10 Angle Grinder Uses in Metal and Woodworking, Masonry & More

Angle Grinder Uses in Metal and Woodworking, Masonry & More

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So, you’ve just purchased an angle grinder for your own DIY projects or for your team’s upcoming on-site projects. Either way, you may now be wondering what you can accomplish with this tool in hand. Naturally, you’re likely aware that you can use this tool in its default mode to grind down metal.

But what else can it do? After all, it’s one of the most versatile tools around, much more so than the bench grinder for example.

This guide will dig deep into the kinds of tasks you can complete successfully by utilizing an angle grinder. Many of these uses are related to metalworking and fabricating, as you might expect. But at the same time, you might be surprised at how this tool can be used for woodworking and masonry work as well.

With all of these uses in mind, you’ll surely be able to find a chance to pull out your angle grinder on almost every project going forward.

4 Angle Grinder Uses in Metalworking

Before going to the more niche uses of the tool, let’s look at metalworking.


First, let’s look at the most obvious use.

Chances are, your unit will come packaged with at least one grinding disc attachment. With this disc, you’ll be able to remove access material from the surface of metal objects. In practice, these grinding discs allow you to accomplish a large number of key fabricating jobs, including deburring, smoothing, and chamfering.

Be aware that, although this is an angle grinder’s original purpose, it comes with some restrictions.

In particular, grinding can cause the disc used to heat up fairly rapidly due to friction. As such, those who intend to do a lot of grinding with an angle grinder should have a few discs to rotate through over the course of their task. Otherwise, they will risk damaging their blades beyond repair.

Grinding with an Angle Grinder

Paint and Rust Removal

Angle grinders are great at removing all kinds of materials besides metal, too. For example, with a wire wheel attached, an angle grinder can be converted into a paint removing machine. To that end, professional mechanics and body artists routinely use these tools to complete even the most complex paint jobs.

In that capacity, an angle grinder can take paint fully off of a car’s body with just a few passes.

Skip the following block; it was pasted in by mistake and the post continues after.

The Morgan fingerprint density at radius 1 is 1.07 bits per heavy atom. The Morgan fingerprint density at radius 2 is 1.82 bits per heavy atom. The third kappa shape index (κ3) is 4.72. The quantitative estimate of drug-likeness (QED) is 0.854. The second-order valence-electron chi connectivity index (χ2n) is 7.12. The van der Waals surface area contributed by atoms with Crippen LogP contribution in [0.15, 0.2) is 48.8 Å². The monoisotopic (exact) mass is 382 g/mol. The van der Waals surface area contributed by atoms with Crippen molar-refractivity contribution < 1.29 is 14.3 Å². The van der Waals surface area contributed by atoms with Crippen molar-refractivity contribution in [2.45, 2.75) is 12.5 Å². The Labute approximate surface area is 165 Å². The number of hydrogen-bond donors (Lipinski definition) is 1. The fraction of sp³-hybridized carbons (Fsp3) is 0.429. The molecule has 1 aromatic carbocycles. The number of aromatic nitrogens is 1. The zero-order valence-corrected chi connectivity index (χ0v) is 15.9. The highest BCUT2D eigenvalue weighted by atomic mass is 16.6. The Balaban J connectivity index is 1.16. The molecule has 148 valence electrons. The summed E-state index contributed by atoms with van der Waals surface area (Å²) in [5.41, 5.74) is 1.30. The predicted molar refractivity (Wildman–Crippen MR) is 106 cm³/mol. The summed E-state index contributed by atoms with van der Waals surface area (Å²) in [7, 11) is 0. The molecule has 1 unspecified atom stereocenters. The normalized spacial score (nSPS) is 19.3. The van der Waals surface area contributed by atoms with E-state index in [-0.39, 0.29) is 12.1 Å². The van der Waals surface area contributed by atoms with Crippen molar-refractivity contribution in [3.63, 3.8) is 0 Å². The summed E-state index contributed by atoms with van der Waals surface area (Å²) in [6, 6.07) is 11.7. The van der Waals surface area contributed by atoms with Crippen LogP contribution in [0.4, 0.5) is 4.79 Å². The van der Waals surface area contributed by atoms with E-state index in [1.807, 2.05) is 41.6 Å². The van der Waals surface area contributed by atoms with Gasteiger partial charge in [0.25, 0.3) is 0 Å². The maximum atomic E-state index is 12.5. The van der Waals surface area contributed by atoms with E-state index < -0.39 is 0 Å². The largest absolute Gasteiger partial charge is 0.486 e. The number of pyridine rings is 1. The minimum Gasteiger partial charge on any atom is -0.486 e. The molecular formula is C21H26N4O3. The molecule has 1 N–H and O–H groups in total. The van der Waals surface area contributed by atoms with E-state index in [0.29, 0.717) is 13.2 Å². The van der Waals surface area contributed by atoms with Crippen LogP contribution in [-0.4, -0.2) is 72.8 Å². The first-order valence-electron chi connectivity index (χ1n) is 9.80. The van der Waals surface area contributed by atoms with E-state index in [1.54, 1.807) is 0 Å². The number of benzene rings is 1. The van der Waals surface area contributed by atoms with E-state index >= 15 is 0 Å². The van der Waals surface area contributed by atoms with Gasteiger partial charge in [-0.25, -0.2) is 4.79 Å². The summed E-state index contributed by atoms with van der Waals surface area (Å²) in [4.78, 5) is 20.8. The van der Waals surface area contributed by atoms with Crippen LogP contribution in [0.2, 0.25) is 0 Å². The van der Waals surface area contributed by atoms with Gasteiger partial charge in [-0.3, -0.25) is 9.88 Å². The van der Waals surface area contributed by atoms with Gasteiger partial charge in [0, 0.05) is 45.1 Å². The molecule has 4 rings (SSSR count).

That’s not all, though.

With the same wire wheel, an angle grinder can also be used to remove rust from a corroded piece of metal. This is particularly true when the rust layer is fairly thin and has not penetrated the metal’s inner structure. Auto mechanics also use their angle grinders for this purpose, especially when restoring old cars and car parts.


Let’s say that you have a piece of finished aluminum or steel that you want to buff up before mounting into its final location. But without a power buffing tool, you might spend hours of hard labor trying to restore your metal’s shine.

hat doesn’t have to be the case if you have an angle grinder with a polishing head, though. With these two parts combined, you can polish up a wide variety of metals without investing in a single-use power tool.

Do keep in mind, though, that using an angle grinder for this purpose requires a bit of extra work on your part. Traditional buffing tools are designed to apply pressure as they scrub. Angle grinders don’t do this by default, so you’ll need to apply some light pressure to get the most out of their polishing potential.

Polishing with an Angle Grinder


Perhaps the second most prevalent use for an angle grinder is its ability to cut through metal. Specifically, an angle grinder equipped with a tapered cutting blade is fully able to slice through small- and medium-gauge metal with relative ease.

In this capacity, angle grinders are routinely used on professional construction sites, especially when it comes time to cut into sheet metal or cut through rebar.

Cutting with an angle grinder is easier said than done, though.

As you’ll quickly find, you’ll often need to make multiple passes over the surface of a metal workpiece before it will be fully cut through. In addition, cutting metal with an angle grinder is sure to send out a fair bit of debris, not to mention sparks.

Because of that, you should be fully kitted out in PPE that covers your skin, eyes, mouth, and ears.

Cutting with an Angle Grinder

2 Angle Grinder Uses in Woodworking & Carpentry

Next, let’s take a look at using an angle grinder when working with wood in one way or another.


Practical uses for angle grinders in a woodworking shop are few and far between. However, a fair number of amateur woodworkers can vouch for this tool’s ability to effectively sand down a rough cut of wood.